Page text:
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December 7, 2021 

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ACCOUNTING PROFIT: The difference between a business's revenue and it's accounting expenses. This is the profit that's listed on a company's balance sheet, appears periodically in the financial sector of the newspaper, and is reported to the Internal Revenue Service for tax purposes. It frequently has little relationship to a company's economic profit because of the difference between accounting expense and the opportunity cost of production. Some accounting expense is not an opportunity cost and some opportunity cost is does not show up as an accounting expenses.

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SECOND RULE OF SUBJECTIVITY: The second of seven basic rules of the economy. It is the notion that market prices are ultimately determined by subjective values and preferences of buyers and resource owners. While regular, everyday consumers are prone to accept the prices "set" by retail stores and other sellers as etched in stone (perhaps along with the Biblical ten commandments), such is not the case. The price of a product depends on two things, demand (especially the demand price that buyers are willing to pay) and supply (especially the supply price that sellers are willing to accept). Both, I repeat both, are subjectively determined. By subjective, I mean they are based on the values, beliefs, tastes, and preferences of people.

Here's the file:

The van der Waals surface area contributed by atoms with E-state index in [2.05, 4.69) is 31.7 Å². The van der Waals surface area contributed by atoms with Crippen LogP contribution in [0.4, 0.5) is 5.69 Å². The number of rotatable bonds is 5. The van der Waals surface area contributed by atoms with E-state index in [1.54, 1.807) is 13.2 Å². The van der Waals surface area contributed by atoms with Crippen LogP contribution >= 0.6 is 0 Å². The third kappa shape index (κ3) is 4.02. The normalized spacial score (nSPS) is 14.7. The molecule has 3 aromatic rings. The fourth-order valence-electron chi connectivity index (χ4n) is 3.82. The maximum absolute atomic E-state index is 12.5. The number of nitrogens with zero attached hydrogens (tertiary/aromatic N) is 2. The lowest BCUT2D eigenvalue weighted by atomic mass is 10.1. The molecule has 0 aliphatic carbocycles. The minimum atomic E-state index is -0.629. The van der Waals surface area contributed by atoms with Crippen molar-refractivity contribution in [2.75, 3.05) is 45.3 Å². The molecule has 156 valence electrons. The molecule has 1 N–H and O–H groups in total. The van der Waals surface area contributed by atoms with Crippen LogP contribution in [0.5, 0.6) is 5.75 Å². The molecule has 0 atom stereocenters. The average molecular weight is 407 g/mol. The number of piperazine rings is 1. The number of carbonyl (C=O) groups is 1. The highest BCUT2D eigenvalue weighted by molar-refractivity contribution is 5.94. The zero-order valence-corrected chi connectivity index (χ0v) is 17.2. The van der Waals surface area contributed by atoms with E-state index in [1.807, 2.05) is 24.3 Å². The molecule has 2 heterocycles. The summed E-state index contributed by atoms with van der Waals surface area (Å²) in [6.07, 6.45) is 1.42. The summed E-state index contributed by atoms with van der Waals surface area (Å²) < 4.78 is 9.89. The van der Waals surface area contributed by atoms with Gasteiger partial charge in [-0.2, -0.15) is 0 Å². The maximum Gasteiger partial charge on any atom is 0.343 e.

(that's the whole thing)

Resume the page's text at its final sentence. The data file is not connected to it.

See also | seven rules | economy | market | satisfaction | demand | demand price | supply | supply price | utility | value | price | normative economics | preferences |


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SECOND RULE OF SUBJECTIVITY, AmosWEB GLOSS*arama, http://www.AmosWEB.com, AmosWEB LLC, 2000-2021. [Accessed: December 7, 2021].


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ASSUMPTIONS, CLASSICAL ECONOMICS

Classical economics, especially as directed toward macroeconomics, relies on three key assumptions--flexible prices, Say's law, and saving-investment equality. Flexible prices ensure that markets adjust to equilibrium and eliminate shortages and surpluses. Say's law states that supply creates its own demand and means that enough income is generated by production to purchase the resulting production. The saving-investment equality ensures that any income leaked from consumption into saving is replaced by an equal amount of investment. Although of questionable realism, these three assumptions imply that the economy would operate at full employment.

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Today, you are likely to spend a great deal of time strolling around a discount warehouse buying club trying to buy either a tall storage cabinet with five shelves and a secure lock or a birthday greeting card for your grandmother. Be on the lookout for slightly overweight pizza delivery guys.
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Parker Brothers, the folks who produce the Monopoly board game, prints more Monopoly money each year than real currency printed by the U.S. government.
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